The dogs are quiet today, so I want to put the topic I introduced yesterday—how to generate promotion in an overly promoted culture—on hold while I write about something that came up recently. It’s the issue of being disappointed with God.
Rightly or wrongly, as I wrote back in March, I’ve traced the current fad of expressing anger toward God from Philip Yancy’s book Disappointment with God. (If you’re interested, you can read that post and others on the topic here, here, and here.) The subject has come up again.
In one instance, a good blogging friend has written an “if only” post. If only God would … In a second instance, my pastor mentioned Yancy’s book in the context of his sermon, saying it was one of the finest books he’s read. A third instance was from a radio sermon in which the pastor placed the equivalent of disappointment with God squarely on the shoulders of people creating a god in the image of their wishful thinking, and it is with this erroneous god they are disappointed.
All these thoughts were stirring through my head, and I decided I needed to re-read Yancy’s book. After all, I respect my pastor, and I thought his sermon, entitled “Jesus Is Enough,” from Colossians 2, was far from a message giving us permission to vent on God.
Maybe I was missing something. As I recall, I never did finish Yancy’s book, so possibly I missed something critical, like his final destination!
Today I read about his encounter with Richard, a young friend, new in the faith. He’d written a book on Job and wanted Yancy’s input. But as time passed and the book was about to release, Richard poured out the truth to Yancy—he no longer believed the things he’d written. He no longer believed in God.
Some time later, Yancy ran into Richard again, and they spent some time together. The young author admitted that his loss of faith wasn’t exactly as he’d portrayed it—a slow slide resulting from a series of unanswered prayers about health, job, relationships, and so on.
Rather, when he first heard about the claims of Christ, he wanted some kind of assurance that God was real and could be trusted. He heard about a faith healer holding services within driving distance, and he went. There he saw people of all stripes with all kinds of illnesses praying and claiming healing. One man particularly impressed him, a physician with cancer, who had been confined to a wheelchair for several months. He walked across the stage, claiming complete healing. Here at last was the tangible evidence Richard needed. God was real and did amazing, powerful things. Now he could believe.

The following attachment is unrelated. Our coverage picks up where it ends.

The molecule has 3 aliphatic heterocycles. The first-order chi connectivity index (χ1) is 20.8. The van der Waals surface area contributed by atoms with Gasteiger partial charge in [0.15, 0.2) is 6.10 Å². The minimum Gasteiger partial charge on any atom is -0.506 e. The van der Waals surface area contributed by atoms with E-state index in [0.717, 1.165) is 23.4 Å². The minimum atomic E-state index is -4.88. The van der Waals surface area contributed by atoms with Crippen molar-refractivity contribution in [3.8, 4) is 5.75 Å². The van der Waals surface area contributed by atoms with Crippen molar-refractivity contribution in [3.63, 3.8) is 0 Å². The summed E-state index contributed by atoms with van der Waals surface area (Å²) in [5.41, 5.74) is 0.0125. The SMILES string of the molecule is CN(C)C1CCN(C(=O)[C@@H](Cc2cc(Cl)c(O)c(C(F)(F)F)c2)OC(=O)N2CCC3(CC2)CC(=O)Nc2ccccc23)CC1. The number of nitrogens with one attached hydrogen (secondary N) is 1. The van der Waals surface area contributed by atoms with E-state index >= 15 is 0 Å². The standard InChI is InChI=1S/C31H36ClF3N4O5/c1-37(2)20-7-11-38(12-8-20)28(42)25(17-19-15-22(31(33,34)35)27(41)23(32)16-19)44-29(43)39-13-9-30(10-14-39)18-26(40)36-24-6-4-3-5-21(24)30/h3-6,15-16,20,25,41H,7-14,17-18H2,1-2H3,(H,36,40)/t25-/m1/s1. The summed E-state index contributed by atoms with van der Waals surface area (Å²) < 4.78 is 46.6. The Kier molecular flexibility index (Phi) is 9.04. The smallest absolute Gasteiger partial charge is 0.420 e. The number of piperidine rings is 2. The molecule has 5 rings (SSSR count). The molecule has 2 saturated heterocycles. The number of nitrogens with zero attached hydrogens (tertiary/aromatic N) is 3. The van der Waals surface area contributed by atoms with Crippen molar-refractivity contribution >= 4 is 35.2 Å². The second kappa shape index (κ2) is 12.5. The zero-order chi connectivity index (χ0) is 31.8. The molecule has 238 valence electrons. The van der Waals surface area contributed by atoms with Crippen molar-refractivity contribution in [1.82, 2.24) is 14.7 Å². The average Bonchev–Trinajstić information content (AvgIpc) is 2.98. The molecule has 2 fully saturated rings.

Several weeks after the healing service, Richard decided to contact the doctor, to tell him how much his testimony meant to him. When he called and asked for him by name, the woman who answered hesitated, asked why, then upon learning the reason for the call, said simply, the doctor was dead.
The “tangible evidence” Richard thought he had found was yanked away from him.
Here’s why I bring up this story. Yancy wrote his book in part because this young man’s experience made him realize that people had three questions about God they weren’t asking out loud. One was, Is God unfair? The other two are, Is God silent? and Is God hidden?
But I’m thinking, was Richard even a Christian? He reminded me of that magician in the New Testament who followed the apostles around and wanted their same power. Not God, or so it would seem. The power, the signs. The same stuff people asked Jesus for. “Prove you are God.” As if healing people, feeding thousands from a few loaves, raising the dead, wasn’t enough.
Sometimes I think none of it is enough because we want God to be what we imagine Him to be, not who He actually is.
Where was Richard’s confession and repentance of his sin? His falling at the foot of the cross, his willingness to die to self, his coming to God through Jesus as The Way, the Only Way? I suggest, his unanswered prayers which made him feel so betrayed, were prayed to a God he did not know, with whom he had no relationship. He said as much. For a time he was at a Christian college and would hear people talking about a personal relationship with God, and about His giving them direction, and he said he even talked like that on occasion though he never actually experienced that kind of connection with God.
Interestingly, Yancy points out that the people of Israel had exactly what people supposedly want from God—they had tangible evidence of His presence in the cloud by day and fire by night. They even heard His voice and asked not to again because it was too frightening. They had His precise day-to-day direction—and disobeyed anyway. And He laid out a competely fair contract with them—do this and I’ll bless you in these ways; disobey and I’ll send you these consequences.
Just so! Whatever disappointing feelings people experience in connection with God are more a reflection of our state than they are of Him. After all, our hearts are deceitful and wicked, and we are consequently susceptible to the lies Satan would have us believe, especially about God. And just as he did with Eve, the old liar dresses it up to make us look perfectly innocent: Surely, it couldn’t be wrong for you to want to be equal with God! Surely God didn’t really, actually, literally mean you would die. Surely, you deserve something so beautiful, so tasty.
What’s changed in the enemy’s approach? Not much. Which is why God gave us His Written, God-breathed Word as testimony of His Word made flesh, and gave us His Spirit to guide us into Truth.